GPUs as money makers: everything about cryptocurrency mining

What is mining, and which GPUs deliver the best results?



Graphics cards with AMD's RX 500 and Vega series and Nvidia's GeForce GTX 10 GPUs have been sold out for months (almost) and are also very expensive. The reason? They are bought on a massive scale to mine cryptocoins such as Ethereum and Zcash. Not a nice development for gamers, but unfortunately a fact we can't ignore. It's time for us to find out which GPUs perform best in mining. 

Home mining: current PC or new mining rig?

If you want to start mining, you can do so in two ways. The simplest method is to use a video card that you already have at times when you are not actively using it. A gaming PC that is really only used a few hours a day, you can of course use the rest of the time to mine. If that's the case, and you don't have to recoup the investment of the video card, it's especially important to look at the energy consumption of your PC. In the Netherlands, energy is paid for at a price of around 20 eurocents per kilowatt hour. As a result, older CPUs quickly consume more energy than they generate in terms of mining. However, with modern video cards from AMD's RX 400 and 500 series and Nvidia's GeForce 10 models, you can still mine profitably.

Another, financially more risky way is to build a dedicated mining rig with multiple video cards. From an efficiency point of view, the most interesting thing is to mine with multiple CPUs in one system. Besides the graphics card that does the actual mining, you always have other components such as processor, motherboard, memory and SSD or hard disk that also consume energy but do not contribute to the yield. The more graphics cards you can place in one system, the lower this energy overhead of the other components will be.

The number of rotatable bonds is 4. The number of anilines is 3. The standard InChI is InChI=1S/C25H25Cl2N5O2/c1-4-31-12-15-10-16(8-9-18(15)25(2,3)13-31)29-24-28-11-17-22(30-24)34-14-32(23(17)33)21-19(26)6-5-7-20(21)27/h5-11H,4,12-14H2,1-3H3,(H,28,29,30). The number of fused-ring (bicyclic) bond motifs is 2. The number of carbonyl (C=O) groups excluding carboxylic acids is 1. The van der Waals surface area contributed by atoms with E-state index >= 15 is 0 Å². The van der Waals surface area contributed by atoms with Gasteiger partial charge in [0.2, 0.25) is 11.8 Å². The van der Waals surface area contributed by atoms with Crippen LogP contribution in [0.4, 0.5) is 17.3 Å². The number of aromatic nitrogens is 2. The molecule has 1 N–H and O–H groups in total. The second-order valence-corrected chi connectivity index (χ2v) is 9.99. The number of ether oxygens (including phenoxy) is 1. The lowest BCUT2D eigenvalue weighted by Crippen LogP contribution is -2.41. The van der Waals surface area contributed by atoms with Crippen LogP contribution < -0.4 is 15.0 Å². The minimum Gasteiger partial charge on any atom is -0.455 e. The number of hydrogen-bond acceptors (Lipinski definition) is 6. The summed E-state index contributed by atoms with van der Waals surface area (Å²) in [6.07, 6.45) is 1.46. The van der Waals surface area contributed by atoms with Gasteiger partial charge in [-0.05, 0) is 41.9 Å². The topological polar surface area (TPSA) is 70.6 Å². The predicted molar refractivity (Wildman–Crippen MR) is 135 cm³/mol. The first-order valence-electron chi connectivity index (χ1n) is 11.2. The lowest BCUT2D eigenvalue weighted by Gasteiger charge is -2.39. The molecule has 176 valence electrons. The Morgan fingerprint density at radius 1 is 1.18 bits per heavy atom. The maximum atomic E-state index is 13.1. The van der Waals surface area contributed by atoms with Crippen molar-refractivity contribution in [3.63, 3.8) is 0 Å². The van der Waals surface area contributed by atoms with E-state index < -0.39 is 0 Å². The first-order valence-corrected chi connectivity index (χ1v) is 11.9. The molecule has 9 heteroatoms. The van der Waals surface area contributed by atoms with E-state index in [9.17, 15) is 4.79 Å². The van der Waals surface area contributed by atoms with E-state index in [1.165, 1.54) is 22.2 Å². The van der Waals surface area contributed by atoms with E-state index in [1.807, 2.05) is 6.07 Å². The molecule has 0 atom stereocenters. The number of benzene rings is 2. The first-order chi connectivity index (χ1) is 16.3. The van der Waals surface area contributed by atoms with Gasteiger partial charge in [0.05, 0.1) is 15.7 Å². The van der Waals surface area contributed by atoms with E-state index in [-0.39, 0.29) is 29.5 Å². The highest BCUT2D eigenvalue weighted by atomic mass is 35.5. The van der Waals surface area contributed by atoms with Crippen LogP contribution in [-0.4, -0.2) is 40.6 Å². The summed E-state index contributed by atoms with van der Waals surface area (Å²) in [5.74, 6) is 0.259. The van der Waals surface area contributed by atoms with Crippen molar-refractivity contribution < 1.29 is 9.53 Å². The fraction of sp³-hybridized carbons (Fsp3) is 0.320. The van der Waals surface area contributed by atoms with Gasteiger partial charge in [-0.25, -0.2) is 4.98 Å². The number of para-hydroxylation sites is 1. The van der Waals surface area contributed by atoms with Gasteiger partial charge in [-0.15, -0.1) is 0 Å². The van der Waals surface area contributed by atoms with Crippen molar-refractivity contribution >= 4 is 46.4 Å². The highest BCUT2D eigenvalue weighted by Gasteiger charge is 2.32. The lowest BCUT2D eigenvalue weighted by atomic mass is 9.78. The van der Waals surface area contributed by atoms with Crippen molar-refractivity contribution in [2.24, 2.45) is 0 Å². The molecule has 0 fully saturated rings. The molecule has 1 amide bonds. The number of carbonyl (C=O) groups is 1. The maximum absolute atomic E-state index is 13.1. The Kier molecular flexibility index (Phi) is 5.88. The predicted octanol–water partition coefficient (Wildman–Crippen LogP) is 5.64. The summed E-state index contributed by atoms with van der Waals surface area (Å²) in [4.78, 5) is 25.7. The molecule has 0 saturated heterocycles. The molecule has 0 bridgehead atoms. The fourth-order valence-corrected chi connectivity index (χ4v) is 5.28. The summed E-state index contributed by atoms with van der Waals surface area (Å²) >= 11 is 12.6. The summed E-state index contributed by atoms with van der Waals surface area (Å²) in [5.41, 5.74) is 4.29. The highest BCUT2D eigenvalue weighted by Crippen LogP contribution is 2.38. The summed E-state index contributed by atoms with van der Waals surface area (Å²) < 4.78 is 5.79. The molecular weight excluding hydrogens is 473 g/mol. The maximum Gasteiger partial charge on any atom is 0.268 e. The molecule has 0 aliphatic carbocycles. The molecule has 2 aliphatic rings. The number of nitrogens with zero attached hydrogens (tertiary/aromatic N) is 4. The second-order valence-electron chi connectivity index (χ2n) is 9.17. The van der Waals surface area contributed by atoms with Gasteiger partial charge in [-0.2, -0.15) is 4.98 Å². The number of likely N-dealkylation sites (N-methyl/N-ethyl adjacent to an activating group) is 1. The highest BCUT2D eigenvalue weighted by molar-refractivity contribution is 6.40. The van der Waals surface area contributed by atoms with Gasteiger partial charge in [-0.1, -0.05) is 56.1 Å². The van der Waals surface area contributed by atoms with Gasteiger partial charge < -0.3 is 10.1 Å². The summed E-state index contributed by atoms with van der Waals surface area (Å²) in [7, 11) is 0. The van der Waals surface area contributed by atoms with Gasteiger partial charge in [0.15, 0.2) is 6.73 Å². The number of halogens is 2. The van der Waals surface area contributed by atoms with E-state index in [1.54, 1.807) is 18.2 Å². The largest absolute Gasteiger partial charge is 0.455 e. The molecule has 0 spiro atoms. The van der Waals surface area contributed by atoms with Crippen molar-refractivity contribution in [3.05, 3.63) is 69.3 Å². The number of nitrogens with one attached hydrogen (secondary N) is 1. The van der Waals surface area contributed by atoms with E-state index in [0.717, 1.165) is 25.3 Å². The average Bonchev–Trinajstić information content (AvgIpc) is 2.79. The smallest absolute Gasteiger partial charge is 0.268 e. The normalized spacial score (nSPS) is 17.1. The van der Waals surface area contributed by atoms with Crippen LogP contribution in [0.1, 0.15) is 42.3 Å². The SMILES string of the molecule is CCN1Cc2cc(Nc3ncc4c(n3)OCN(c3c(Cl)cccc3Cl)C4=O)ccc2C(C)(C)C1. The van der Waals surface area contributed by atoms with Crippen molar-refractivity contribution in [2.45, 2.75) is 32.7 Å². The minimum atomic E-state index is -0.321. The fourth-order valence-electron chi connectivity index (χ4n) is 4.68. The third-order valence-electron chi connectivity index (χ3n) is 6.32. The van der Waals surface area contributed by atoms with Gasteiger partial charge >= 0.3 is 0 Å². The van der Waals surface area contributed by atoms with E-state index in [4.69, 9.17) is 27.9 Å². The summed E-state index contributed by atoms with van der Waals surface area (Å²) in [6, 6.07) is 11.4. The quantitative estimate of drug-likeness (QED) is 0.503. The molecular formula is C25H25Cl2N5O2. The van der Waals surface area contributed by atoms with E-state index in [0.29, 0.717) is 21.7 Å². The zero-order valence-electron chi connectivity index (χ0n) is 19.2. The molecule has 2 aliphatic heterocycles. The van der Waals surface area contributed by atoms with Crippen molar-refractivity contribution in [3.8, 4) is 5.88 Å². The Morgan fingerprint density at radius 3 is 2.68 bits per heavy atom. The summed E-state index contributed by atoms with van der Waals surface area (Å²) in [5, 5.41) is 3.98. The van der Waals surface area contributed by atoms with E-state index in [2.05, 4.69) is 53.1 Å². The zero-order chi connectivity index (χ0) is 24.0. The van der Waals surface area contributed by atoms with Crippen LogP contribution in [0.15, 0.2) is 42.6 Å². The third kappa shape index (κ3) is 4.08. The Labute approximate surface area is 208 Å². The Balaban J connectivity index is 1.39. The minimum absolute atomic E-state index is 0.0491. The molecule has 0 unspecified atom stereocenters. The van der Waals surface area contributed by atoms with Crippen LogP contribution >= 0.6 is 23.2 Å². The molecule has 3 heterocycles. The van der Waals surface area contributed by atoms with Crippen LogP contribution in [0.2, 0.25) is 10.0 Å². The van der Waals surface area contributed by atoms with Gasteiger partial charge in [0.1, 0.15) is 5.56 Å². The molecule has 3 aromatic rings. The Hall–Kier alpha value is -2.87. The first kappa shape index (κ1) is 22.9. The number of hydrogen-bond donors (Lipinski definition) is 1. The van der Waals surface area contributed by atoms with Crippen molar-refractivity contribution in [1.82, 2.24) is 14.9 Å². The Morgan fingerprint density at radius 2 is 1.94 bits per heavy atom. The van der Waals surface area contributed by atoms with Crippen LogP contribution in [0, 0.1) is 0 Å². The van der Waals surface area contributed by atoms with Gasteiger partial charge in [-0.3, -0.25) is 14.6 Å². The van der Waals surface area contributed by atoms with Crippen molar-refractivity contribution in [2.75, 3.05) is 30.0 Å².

However, it is not easy to have large quantities of video cards working together in one system. On most motherboards you can often only physically store two or three video cards, and in most cases the cards will be placed very close to each other. This is not ideal: a mining system will usually work 24 hours per maximum workload (approximately). Problems with heat dissipation are therefore on the horizon.

PCI-Express risers make it possible to connect more video cards to one system, by also using the PCI-Express X1 locks.

This problem can be solved quite easily with so-called PCI-Express risers. For mining, usually models are used with a PCI-Express x16 slot placed on a circuit board that is powered by a SATA or Molex plug, and is connected by a USB cable to a small circuit board with a PCI-Express X1 connector that can be plugged into any motherboard. Although these risers use USB cables, it is a pure PCI Express X1 signal that is 'extended' in this way. Now you might think that a PCI Express X1 slot doesn't provide enough bandwidth for a modern video card, and to play games that's certainly the case. However, when cryptocoins are mined, no high demands are placed on the bus. In fact, each time a short command is sent to the GPU, which is then calculated locally on the card and the result is returned to the computer. So by using risers it is possible - in theory - to use any PCI Express slot on the motherboard to connect a video card.  In theory, because in practice not every motherboard is actually able to control more than five video cards.

Risers allow you to connect more video cards to a motherboard than would normally be possible. Another advantage is that you can place the cards further apart from each other. By making a frame out of wood or aluminium with at least ten centimetres between the cards, the heat dissipation will be much better.

Mining rigs, systems with several video cards that are connected via risers, are mostly self-developed projects, for which frames are made out of wood or aluminium by which the video cards are placed relatively far apart.

It is clear that building a mining rig with several graphics cards requires considerable financial investment. Certainly with the current prices of video cards you can easily spend thousands of euros for a rig with six or more cards, and with the strongly fluctuating crypto prices the question is how quickly you will earn back that investment. In addition, with the arrival of new generations of video cards, existing rigs will quickly become unprofitable, and on top of that the possible sales value of the cards would collapse then. 

Also read these graphics card articles on Hardware.Info

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